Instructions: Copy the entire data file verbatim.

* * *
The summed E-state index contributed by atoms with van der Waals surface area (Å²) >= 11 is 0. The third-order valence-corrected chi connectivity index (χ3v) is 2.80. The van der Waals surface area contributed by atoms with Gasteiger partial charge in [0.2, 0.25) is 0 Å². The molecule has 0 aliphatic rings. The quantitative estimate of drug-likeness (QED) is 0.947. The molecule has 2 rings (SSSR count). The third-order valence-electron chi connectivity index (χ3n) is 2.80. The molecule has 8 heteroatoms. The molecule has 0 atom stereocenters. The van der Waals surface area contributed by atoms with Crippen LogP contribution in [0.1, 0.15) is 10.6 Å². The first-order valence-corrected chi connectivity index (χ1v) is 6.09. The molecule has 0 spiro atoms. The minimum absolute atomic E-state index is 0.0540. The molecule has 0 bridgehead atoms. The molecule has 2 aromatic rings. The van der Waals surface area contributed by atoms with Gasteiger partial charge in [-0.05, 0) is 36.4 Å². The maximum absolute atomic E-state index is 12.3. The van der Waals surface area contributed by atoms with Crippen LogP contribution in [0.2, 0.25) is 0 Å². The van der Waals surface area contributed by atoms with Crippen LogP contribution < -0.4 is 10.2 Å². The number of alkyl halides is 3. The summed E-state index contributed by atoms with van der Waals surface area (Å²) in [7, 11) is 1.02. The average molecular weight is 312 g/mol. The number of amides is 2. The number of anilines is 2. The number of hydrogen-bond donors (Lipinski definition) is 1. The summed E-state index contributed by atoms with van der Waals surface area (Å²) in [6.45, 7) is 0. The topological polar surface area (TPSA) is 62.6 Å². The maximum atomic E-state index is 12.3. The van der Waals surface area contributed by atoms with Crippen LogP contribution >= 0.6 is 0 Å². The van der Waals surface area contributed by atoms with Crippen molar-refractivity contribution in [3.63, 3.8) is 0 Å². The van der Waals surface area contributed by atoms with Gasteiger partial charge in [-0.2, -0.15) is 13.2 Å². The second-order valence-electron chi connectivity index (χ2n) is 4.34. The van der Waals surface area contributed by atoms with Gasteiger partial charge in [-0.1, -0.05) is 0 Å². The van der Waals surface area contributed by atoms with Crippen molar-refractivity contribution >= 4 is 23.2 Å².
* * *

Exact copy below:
The summed E-state index contributed by atoms with van der Waals surface area (Å²) >= 11 is 0. The third-order valence-corrected chi connectivity index (χ3v) is 2.80. The van der Waals surface area contributed by atoms with Gasteiger partial charge in [0.2, 0.25) is 0 Å². The molecule has 0 aliphatic rings. The quantitative estimate of drug-likeness (QED) is 0.947. The molecule has 2 rings (SSSR count). The third-order valence-electron chi connectivity index (χ3n) is 2.80. The molecule has 8 heteroatoms. The molecule has 0 atom stereocenters. The van der Waals surface area contributed by atoms with Crippen LogP contribution in [0.1, 0.15) is 10.6 Å². The first-order valence-corrected chi connectivity index (χ1v) is 6.09. The molecule has 0 spiro atoms. The minimum absolute atomic E-state index is 0.0540. The molecule has 0 bridgehead atoms. The molecule has 2 aromatic rings. The van der Waals surface area contributed by atoms with Gasteiger partial charge in [-0.05, 0) is 36.4 Å². The maximum absolute atomic E-state index is 12.3. The van der Waals surface area contributed by atoms with Crippen LogP contribution in [0.2, 0.25) is 0 Å². The van der Waals surface area contributed by atoms with Crippen LogP contribution < -0.4 is 10.2 Å². The number of alkyl halides is 3. The summed E-state index contributed by atoms with van der Waals surface area (Å²) in [7, 11) is 1.02. The average molecular weight is 312 g/mol. The number of amides is 2. The number of anilines is 2. The number of hydrogen-bond donors (Lipinski definition) is 1. The summed E-state index contributed by atoms with van der Waals surface area (Å²) in [6.45, 7) is 0. The topological polar surface area (TPSA) is 62.6 Å². The maximum atomic E-state index is 12.3. The van der Waals surface area contributed by atoms with Crippen LogP contribution >= 0.6 is 0 Å². The van der Waals surface area contributed by atoms with Crippen molar-refractivity contribution in [3.63, 3.8) is 0 Å². The van der Waals surface area contributed by atoms with Gasteiger partial charge in [-0.2, -0.15) is 13.2 Å². The second-order valence-electron chi connectivity index (χ2n) is 4.34. The van der Waals surface area contributed by atoms with Gasteiger partial charge in [-0.1, -0.05) is 0 Å². The van der Waals surface area contributed by atoms with Crippen molar-refractivity contribution >= 4 is 23.2 Å².